NIRCam Time-Series Imaging

JWST NIRCam's time-series imaging observing mode performs rapid photometric monitoring of bright, time-variable sources. Weak lenses and subarrays may be used to improve saturation limits.

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See also: NIRCam Time-Series APT Template

The NIRCam time-series imaging mode was designed to enable precise measurements of photometric variations in relatively bright sources. It is one of two modes available for NIRCam time-series observations, the other being grism time seriesThese modes provide maximum stability in the observations and electronics. They are designed to accommodate bright sources. They also allow for very long uninterrupted observations, consisting of many integrations executed at high cadence and observing efficiency. 

Dithers and mosaics are not allowed in this mode. (In standard imaging mode, dithers are required.)

Simultaneous imaging is obtained via a dichroic at short (0.6–2.3 µm) and long (2.4–5.0 µm) wavelengths in various extra-wide, wide, medium, and narrow NIRCam filters. Exposure times and readout patterns will be identical at both wavelengths. Therefore, filters with similar sensitivities and saturation limits should be used for both wavelengths. For example, imaging may be obtained simultaneously in two wide filters (e.g., F150W and F356W) or two narrow filters (e.g., F212N and F323N).



Weak lens

The weak lens  WLP8 is available in the short wavelength channel to defocus the image of a bright source,  improving the saturation limit by several magnitudes. To improve this limit further, the weak lens may be used in conjunction with subarrays, which should be 160 × 160 pixels or larger to encompass most of the defocused image and attain a proper background subtraction.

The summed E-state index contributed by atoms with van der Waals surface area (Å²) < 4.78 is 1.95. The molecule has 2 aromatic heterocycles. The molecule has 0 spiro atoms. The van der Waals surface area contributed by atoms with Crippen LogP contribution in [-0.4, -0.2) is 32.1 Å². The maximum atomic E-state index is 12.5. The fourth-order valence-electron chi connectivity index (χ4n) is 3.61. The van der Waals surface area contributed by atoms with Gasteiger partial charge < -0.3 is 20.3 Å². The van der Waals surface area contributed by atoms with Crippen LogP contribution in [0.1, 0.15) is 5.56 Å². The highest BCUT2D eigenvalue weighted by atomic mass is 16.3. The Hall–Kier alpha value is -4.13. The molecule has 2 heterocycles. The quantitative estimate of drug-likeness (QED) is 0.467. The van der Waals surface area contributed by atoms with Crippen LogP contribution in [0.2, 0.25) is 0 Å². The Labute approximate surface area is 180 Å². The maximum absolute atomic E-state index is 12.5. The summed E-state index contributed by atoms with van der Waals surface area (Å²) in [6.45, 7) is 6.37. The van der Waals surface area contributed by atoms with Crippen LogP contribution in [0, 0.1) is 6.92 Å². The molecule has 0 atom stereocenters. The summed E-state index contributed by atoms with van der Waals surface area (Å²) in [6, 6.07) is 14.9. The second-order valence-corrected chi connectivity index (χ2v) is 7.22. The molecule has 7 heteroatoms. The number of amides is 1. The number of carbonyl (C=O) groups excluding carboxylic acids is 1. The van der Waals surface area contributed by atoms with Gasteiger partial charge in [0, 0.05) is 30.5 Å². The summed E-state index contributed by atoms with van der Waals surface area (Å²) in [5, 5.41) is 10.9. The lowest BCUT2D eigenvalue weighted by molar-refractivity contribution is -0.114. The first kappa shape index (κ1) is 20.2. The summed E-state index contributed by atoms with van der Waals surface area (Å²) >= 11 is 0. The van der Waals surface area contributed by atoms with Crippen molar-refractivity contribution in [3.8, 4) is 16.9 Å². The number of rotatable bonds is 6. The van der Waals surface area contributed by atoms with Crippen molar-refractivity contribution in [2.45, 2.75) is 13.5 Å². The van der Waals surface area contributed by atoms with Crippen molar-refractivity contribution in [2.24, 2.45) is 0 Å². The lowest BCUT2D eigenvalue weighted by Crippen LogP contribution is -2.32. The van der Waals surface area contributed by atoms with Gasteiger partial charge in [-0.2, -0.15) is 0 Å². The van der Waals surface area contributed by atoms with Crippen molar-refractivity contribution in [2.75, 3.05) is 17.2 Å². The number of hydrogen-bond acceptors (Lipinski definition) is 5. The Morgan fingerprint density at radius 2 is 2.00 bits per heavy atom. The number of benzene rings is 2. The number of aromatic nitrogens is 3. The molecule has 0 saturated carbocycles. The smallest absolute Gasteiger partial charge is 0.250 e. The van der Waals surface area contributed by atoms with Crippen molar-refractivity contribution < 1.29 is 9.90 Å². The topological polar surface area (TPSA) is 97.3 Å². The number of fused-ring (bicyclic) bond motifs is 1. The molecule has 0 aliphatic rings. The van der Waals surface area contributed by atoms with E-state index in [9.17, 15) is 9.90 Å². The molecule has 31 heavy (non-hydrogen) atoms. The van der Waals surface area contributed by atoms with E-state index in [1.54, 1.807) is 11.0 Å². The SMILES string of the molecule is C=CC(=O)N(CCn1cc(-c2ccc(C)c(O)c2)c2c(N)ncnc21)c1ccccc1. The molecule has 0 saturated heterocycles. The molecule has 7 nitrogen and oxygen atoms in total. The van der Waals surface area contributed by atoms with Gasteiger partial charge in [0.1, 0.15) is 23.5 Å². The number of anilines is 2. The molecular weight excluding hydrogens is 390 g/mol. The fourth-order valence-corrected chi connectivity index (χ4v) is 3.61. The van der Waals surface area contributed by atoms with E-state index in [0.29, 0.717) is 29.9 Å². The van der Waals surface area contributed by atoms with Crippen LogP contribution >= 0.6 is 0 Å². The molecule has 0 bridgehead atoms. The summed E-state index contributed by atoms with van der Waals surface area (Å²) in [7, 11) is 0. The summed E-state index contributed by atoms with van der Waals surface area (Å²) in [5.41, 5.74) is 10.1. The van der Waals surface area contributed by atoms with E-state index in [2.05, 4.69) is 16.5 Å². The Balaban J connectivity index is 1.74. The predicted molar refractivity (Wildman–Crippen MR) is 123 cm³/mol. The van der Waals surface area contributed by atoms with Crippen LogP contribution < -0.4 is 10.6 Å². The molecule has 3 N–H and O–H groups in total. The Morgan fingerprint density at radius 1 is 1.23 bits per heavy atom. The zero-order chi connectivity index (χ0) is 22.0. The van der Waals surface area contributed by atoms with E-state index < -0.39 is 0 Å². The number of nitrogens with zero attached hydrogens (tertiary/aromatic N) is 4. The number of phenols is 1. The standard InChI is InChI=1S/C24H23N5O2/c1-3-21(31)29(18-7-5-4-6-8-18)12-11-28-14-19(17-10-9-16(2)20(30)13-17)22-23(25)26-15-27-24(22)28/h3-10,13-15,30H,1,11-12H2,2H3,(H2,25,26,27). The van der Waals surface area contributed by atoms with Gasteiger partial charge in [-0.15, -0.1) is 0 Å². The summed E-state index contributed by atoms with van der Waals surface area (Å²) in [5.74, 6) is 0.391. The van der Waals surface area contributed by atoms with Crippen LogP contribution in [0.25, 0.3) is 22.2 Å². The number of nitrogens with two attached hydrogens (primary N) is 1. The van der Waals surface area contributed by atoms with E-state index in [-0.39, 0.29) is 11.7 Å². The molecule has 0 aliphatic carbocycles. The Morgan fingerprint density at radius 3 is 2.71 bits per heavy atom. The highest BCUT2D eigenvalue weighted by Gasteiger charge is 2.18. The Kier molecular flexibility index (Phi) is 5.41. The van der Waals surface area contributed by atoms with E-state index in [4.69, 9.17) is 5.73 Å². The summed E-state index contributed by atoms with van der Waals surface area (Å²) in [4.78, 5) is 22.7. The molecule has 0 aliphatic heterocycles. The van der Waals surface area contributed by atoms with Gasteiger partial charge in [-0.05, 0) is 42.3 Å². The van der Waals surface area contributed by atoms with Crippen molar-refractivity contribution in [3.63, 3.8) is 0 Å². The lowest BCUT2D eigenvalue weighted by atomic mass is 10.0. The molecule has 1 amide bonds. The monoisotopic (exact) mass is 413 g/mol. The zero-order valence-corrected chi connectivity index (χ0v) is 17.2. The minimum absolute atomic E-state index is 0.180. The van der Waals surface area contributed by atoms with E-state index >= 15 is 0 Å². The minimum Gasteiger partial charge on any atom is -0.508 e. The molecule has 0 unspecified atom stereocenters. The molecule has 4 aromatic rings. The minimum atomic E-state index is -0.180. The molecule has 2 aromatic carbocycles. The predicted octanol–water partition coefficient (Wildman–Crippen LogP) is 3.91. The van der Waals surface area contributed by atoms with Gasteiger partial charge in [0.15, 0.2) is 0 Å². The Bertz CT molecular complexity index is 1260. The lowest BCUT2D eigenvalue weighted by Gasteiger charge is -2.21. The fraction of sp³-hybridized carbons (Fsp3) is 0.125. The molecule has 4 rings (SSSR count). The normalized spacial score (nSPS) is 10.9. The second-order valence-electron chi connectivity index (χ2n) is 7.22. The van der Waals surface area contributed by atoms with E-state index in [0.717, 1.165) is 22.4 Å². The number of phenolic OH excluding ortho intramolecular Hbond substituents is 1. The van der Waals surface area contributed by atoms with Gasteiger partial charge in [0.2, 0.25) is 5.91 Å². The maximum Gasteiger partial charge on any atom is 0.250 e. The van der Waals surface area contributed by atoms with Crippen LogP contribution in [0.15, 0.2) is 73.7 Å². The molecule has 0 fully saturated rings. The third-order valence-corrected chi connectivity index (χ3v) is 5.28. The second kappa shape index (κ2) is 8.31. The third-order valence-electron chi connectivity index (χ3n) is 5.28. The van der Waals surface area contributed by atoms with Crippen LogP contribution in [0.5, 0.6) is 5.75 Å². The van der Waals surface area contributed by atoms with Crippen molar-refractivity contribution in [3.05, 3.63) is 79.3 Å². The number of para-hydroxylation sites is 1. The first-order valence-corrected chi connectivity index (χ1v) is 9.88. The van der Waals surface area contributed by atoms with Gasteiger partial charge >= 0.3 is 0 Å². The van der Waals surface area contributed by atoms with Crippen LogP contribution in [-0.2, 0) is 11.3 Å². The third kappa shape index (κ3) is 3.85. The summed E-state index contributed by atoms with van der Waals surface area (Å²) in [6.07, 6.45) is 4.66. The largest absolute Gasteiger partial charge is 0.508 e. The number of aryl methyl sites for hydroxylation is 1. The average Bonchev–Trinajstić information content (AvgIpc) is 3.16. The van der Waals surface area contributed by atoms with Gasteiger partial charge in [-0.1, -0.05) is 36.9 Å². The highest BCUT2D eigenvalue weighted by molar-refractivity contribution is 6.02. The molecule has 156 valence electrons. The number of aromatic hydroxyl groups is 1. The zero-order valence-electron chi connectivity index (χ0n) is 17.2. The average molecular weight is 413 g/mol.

The weak lens may be paired with select filters between 1.3–2.2 µm.  While  the weak lens is being used in the short wavelength channel, long wavelength imaging is restricted to narrowband filters to avoid saturation. (The long wavelength grism may also be used in the NIRCam grism time-series observing mode.)



Saturation limits

Use of the weak lens (at short wavelengths) in conjunction with the 160 × 160 pixel subarray increases saturation limits by ~11 magnitudes compared to standard full field imaging. The smallest NIRCam subarray (64 × 64 pixels; without the weak lens) enables saturation limits ~6 magnitudes brighter than full field imaging at both short and long wavelengths.

Figure 1. Saturation magnitudes for NIRCam filters in a 64 × 64 pixel subarray
Approximate saturation magnitudes (Vega K-band for a solar type G2V star) in the 64 × 64 pixel subarray for a ~0.1 s exposure (two readouts of the subarray). Saturation is defined here as 80% of the pixel well capacity. Filters are color-coded, with widths shown as horizontal bars. More precise saturation estimates may be obtained from the Exposure Time Calculator (ETC). Limits ~5 magnitudes brighter than those shown here may be achieved at 1.3–2.2 µm by using the +8-wave weak lens (WLP8) with the 160 × 160 pixel subarray (see Figure 2).

Figure 2. Saturation magnitudes for short wavelength NIRCam filters using the WLP8 weak lens with a 160 × 160 pixel subarray
Approximate saturation magnitudes (Vega K-band for a solar type G2V star), using the WLP8 weak lens, with a 160 × 160 pixel subarray for a ~0.55 s exposure (two readouts of the subarray). Saturation is defined here as 80% of the pixel well capacity. Filters are color-coded, with widths shown as horizontal bars. More precise saturation estimates may be obtained from the Exposure Time Calculator (ETC).


References

NIRCam Design Features and Performance (U. Arizona)

Beichman, C. et al. 2014, PASP, 126, 1134
Observations of Transiting Exoplanets with the James Webb Space Telescope (JWST)




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